6 Correlation Street
Griffiths, Jonny, Mathematics Teaching
The mathematical soap opera that is my classroom ...
Always read the question!
Richard, a statistics student of mine, handed in his answer to a line-of-best-fit exercise the other day. The task began, The 1980 and 2000 catalogue prices, in pence, of five British postage stamps are as follows.'
Is it me, or are we in clanger here of being whisked away into the wonderful world of mathematics question-speak? Bearing in mind my place of work, what is the chance that Richard is into stamps? Am I wrong to wonder whether the writer of the question is or knows a philatelist?
The problem goes on: One stamp was valued at £5 in 1980 and at £62 in 2000. Comment.' The setter's idea was to encourage some reference to the regression line, but Richard gave this baffled but pithy answer: 'What loser spends £62 on a stamp?'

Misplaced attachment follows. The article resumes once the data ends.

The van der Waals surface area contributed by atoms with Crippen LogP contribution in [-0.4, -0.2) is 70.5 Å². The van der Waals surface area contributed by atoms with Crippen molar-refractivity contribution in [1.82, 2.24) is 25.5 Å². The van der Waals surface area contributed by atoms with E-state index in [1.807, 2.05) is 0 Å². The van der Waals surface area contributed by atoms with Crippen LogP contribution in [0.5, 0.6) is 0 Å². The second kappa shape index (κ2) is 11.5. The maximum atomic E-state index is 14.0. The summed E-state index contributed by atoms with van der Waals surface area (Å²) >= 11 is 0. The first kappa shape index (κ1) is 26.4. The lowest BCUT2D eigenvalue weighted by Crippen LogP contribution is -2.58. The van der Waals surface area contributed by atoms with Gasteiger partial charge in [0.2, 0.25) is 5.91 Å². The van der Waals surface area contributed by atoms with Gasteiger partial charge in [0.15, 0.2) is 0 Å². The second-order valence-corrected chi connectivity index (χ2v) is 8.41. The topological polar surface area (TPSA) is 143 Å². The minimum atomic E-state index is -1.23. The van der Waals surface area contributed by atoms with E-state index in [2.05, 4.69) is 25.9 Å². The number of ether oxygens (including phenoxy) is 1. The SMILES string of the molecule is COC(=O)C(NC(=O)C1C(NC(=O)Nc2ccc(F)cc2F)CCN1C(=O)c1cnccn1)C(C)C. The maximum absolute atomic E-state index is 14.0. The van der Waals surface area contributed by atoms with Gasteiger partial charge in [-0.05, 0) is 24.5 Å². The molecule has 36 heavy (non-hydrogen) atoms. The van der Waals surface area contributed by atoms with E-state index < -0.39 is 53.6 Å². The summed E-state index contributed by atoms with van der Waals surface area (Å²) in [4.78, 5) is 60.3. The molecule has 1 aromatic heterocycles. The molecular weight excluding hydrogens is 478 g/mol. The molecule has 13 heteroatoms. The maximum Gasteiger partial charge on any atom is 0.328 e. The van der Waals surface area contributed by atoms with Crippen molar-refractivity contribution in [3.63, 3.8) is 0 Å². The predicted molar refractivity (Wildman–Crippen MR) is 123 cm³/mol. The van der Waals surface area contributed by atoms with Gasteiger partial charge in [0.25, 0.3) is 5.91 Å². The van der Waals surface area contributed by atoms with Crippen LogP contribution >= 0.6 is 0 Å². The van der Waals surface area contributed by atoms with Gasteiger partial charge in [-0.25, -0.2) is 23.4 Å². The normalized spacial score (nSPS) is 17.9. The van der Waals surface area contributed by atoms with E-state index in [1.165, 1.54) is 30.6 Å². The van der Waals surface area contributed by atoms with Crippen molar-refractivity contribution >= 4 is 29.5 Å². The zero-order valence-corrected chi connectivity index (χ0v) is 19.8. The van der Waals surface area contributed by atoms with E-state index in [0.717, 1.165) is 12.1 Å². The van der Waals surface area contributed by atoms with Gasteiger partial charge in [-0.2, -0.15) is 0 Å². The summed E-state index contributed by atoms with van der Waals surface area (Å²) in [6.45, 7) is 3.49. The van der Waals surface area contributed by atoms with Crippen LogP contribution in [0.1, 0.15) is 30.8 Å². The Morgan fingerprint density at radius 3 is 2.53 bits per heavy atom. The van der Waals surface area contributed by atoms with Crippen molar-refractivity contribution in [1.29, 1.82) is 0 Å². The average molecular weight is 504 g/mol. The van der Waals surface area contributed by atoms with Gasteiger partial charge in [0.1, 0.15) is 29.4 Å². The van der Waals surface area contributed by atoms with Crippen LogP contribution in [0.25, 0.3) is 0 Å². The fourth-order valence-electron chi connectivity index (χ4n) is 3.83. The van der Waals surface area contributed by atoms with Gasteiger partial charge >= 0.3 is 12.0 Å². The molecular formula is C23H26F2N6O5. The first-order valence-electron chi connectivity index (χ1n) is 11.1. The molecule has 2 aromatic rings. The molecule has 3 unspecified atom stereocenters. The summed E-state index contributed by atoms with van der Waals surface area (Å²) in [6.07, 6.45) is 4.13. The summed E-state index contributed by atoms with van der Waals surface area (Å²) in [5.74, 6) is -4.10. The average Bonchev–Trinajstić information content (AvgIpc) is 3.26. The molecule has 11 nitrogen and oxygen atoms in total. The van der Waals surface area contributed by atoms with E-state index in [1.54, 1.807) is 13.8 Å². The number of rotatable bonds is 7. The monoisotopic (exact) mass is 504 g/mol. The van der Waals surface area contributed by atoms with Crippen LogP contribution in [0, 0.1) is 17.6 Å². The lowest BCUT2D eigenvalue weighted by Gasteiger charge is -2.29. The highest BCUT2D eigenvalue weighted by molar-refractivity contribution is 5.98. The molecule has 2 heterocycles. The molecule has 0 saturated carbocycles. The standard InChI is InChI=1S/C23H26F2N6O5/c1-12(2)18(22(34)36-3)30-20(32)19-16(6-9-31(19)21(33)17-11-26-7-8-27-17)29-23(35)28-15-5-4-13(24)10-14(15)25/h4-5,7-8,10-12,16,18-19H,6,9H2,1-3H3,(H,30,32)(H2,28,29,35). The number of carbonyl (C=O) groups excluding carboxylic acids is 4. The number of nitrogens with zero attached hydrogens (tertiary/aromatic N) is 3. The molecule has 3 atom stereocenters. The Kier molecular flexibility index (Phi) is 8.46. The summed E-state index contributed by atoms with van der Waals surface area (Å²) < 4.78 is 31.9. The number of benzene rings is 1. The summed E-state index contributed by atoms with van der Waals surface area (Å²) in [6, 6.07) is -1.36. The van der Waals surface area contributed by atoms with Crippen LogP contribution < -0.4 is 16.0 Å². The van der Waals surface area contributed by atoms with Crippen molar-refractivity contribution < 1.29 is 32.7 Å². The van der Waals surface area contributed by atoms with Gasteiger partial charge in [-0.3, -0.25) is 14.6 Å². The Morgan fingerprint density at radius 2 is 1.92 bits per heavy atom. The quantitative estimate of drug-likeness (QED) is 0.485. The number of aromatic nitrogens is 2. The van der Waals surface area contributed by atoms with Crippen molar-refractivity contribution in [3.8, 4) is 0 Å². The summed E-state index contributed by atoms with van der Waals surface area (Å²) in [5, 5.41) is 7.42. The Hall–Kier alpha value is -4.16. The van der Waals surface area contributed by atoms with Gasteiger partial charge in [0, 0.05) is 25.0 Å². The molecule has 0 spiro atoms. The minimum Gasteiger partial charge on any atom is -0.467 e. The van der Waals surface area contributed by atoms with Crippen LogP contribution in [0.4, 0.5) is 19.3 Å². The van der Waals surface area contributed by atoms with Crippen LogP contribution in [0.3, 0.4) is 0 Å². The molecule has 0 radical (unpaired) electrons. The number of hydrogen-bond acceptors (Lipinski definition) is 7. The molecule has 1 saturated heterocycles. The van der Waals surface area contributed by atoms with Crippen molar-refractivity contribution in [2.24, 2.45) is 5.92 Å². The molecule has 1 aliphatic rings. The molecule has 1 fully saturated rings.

Our learners have to negotiate more than mathematics when they attempt an examination. The rubric can be a trial in itself, the language of the questions may be unfamiliar and, above all, the questions may embody a culture that is almost completely alien to our youngsters.
So should examiners try instead to be hipper than hip, totally 'chilled' with current student thinking? In my experience, young people swiftly rumble the authority figure aspiring to be trendy. Maybe they would rather have questions about £62 stamps than be asked about buying an Arctic Monkeys CD - only the examiner would doubtless feel some strange compulsion to call it 'Antarctic Gibbons'. No better than bringing in Stanley Gibbons, then.
Take this (fairly recent) mechanics exam question that I came across the other day. It concerns a packing case and its owner's desire to shift it. Who should set about this task? …